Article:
Crawford plays Margaret "Peggy" O'Neal Timberlake Eaton, an innkeeper's daughter who becomes influential in the Andrew Jackson (Lionel Barrymore) White House, following her marriage to Secretary of War John Eaton (Franchot Tone). Her common birth, her forthrightness, and her earlier marriage to John "Bow" Timberlake (Robert Taylor) make her an easy target for gossip. And then there is her relationship with John Randolph (Melvyn Douglas). She loves him, he claims not to love her, but then he realizes too late that he does have feelings for her.
It's hard to imagine a studio other than MGM being able to assemble this much talent in one movie. Besides the already mentioned Crawford, Tone, Taylor, and Douglas, we also have James Stewart as "Rowdy" Dow, Lionel Barrymore as Andrew Jackson, Beulah Bondi as Rachel Jackson, Sidney Toler as Daniel Webster, and Louis Calhern as Sunderland. With the exception of Crawford and Barrymore, the supporting actors have minimal screen time. Certainly, Taylor and Stewart had not yet achieved the level of stardom that we are familiar with (Taylor's breakout in Camille was 4 months away, while Stewart would wait another 2 years before You Can't Take it With You.); yet Taylor gets second billing under Crawford, in spite of being in only about 1/3 of the film (no spoilers here; you have to watch the film to find out why). We particularly enjoyed a scene in which Peggy and Bow are sewn into adjacent beds so there will be no hanky-panky.
Crawford's Peggy is very sweet; and also quite bright - she does the accounting for her father's inn, and she is shown as being quite savvy about business. As always, Crawford creates a strong and feminine character (with the assistance of Adrian, in his creation of some spectacular period dresses). Despite this, Crawford felt that the audience - always her career arbiter - did not like her in costume roles, and so she opted to not appear in an historical drama again. This TCM article discusses the public reception - or lack thereof - of the film.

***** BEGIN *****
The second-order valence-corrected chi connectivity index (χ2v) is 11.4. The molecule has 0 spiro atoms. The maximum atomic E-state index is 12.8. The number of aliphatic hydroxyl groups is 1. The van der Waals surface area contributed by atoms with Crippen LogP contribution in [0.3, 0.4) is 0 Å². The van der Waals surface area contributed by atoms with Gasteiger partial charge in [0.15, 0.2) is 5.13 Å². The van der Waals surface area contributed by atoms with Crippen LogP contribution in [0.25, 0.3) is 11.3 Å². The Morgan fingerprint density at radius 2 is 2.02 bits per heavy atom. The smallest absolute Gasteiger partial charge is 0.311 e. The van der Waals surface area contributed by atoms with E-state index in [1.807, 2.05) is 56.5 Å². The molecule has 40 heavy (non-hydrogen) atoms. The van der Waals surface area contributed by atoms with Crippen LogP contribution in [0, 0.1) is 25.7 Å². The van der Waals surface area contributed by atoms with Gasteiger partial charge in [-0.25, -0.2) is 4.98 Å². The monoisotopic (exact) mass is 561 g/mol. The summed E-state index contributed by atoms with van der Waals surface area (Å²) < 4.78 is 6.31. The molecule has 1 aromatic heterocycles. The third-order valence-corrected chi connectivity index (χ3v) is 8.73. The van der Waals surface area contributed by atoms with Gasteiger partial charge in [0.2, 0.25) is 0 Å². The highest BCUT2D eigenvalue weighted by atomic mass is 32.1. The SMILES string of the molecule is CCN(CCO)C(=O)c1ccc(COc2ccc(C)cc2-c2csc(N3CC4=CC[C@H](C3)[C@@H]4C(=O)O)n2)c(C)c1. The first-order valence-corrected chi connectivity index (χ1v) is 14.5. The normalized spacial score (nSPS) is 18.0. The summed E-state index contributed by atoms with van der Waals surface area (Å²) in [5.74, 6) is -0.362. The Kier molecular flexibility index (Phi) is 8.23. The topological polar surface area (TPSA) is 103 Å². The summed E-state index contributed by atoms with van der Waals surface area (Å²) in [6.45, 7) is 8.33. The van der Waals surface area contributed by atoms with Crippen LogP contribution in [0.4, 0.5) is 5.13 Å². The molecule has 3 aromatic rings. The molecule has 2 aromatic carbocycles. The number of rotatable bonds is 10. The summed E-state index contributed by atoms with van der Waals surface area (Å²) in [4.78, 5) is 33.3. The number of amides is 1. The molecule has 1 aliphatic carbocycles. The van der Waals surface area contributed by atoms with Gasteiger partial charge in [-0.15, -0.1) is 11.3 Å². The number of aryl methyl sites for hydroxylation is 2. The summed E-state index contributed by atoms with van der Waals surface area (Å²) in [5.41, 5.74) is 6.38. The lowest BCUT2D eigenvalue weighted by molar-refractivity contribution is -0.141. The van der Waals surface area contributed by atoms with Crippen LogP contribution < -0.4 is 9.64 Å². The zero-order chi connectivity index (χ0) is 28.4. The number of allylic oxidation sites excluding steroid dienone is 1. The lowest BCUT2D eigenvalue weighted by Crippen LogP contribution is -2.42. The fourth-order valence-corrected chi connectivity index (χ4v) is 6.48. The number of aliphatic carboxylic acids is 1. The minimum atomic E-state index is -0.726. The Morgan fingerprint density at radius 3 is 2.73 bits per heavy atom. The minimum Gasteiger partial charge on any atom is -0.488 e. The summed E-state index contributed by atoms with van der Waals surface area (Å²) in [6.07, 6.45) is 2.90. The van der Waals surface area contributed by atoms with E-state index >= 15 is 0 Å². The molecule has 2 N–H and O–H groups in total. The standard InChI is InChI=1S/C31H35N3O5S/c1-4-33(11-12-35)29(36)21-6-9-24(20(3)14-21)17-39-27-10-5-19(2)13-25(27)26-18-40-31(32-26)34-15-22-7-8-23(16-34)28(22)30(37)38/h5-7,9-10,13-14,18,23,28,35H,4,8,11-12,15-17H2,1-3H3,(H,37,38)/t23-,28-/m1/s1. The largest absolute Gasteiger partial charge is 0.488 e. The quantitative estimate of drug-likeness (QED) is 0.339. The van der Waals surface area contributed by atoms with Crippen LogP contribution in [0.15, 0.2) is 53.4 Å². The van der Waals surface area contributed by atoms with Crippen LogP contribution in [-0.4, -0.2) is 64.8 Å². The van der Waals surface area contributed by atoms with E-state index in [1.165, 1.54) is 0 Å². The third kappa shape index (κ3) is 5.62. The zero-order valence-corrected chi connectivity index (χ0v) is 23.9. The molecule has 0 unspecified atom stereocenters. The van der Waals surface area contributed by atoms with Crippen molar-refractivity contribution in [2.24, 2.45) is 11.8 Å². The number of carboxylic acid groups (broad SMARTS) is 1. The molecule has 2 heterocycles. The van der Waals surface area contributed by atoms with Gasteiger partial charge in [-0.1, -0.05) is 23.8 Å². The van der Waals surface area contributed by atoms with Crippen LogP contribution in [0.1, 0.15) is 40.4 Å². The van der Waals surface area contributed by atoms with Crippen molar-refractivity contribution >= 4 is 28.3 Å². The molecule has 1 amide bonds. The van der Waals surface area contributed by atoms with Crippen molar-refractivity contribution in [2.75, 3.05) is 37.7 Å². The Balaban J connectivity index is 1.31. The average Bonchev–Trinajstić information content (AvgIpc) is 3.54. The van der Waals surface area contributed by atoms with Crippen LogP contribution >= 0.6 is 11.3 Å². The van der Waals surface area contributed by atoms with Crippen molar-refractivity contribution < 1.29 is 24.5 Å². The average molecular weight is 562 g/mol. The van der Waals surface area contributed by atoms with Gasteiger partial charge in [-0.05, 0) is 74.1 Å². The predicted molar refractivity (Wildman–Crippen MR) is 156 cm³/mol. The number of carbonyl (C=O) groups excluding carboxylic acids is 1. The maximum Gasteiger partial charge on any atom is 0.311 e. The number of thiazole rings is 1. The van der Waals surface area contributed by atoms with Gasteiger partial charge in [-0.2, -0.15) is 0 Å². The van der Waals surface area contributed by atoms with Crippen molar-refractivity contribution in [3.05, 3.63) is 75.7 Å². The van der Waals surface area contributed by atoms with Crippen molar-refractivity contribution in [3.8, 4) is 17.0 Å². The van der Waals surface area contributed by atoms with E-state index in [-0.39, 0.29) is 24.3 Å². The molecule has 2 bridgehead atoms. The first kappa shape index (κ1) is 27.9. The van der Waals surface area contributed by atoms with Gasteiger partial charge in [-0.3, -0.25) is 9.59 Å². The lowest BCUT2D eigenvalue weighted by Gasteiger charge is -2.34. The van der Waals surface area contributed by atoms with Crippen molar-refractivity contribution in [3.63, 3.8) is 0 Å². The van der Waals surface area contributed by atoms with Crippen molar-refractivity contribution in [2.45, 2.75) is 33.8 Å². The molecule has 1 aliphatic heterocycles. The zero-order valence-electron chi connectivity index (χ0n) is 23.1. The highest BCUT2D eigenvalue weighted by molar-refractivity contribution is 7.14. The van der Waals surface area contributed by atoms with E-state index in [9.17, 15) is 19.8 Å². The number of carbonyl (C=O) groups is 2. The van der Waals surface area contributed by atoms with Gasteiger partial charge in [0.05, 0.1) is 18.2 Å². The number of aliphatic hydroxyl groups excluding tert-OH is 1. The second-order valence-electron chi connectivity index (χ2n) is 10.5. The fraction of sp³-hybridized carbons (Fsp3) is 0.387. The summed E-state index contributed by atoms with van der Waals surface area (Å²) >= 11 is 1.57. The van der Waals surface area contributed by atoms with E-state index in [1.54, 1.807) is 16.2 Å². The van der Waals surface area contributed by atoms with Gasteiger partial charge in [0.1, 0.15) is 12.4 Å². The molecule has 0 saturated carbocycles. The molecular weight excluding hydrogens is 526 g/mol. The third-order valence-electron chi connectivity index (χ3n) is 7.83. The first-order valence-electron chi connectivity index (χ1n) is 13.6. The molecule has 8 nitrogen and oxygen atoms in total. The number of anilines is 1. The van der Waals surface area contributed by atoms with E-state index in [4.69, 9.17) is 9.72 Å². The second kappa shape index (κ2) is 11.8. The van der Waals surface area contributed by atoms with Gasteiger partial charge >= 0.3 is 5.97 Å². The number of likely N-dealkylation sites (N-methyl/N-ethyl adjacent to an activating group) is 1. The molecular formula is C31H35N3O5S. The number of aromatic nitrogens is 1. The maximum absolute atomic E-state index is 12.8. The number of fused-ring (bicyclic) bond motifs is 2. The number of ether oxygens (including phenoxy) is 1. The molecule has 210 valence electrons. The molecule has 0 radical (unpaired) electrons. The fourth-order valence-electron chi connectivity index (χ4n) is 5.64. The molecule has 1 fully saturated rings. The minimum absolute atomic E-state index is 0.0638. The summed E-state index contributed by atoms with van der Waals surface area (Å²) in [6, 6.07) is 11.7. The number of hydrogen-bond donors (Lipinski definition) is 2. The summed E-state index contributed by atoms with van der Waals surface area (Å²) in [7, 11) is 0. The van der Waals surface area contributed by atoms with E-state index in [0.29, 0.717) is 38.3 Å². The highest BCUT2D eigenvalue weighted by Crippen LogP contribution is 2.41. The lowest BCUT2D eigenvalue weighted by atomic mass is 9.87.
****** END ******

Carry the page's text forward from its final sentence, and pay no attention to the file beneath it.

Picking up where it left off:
The article also discusses the personal life of Lionel Barrymore in some detail. Barrymore's severe arthritis had already become a problem. He could still stand, though doing so was painful; walking was next to impossible. He was also dealing with his wife's illness - an illness that would claim her life 4 months later. Barrymore's relationship with the always wonderful Beulah Bondi - in her Oscar-nominated role - is warm and loving; acting as a counterpoint to the blustering, somewhat abrasive politician. One particularly funny scene with Barrymore involved an unnamed character actress - the mother of one of the cabinet wives - who congratulates Jackson for his successful put-down of her daughter.
The character of John Randolph is, however, a frustrating one. While his reluctance to become involved with a girl he'd known since she was a child is understandable, Randolph seems hell-bent on being unhappy, and making Peggy unhappy as well. Even when it seems that love is within their grasp, he is unable to compromise to unite them. Certainly, Jackson is equally to blame for Peggy's eventual unhappiness, but it's easier to blame Randolph, with his easy assumption that Peggy's beliefs should take second place to his own. It's not one of Douglas' better roles; a bit too angst-y for our taste.
We found it interesting that the author of the book The Gorgeous Hussy, Samuel Hopkins Adams, also wrote the book The Harvey Girls and the story Night Bus (which became It Happened One Night). An article in the American Journal of Public Health discusses his career as a "journalist and muckraker".
To close, we share the opening of the film. Enjoy!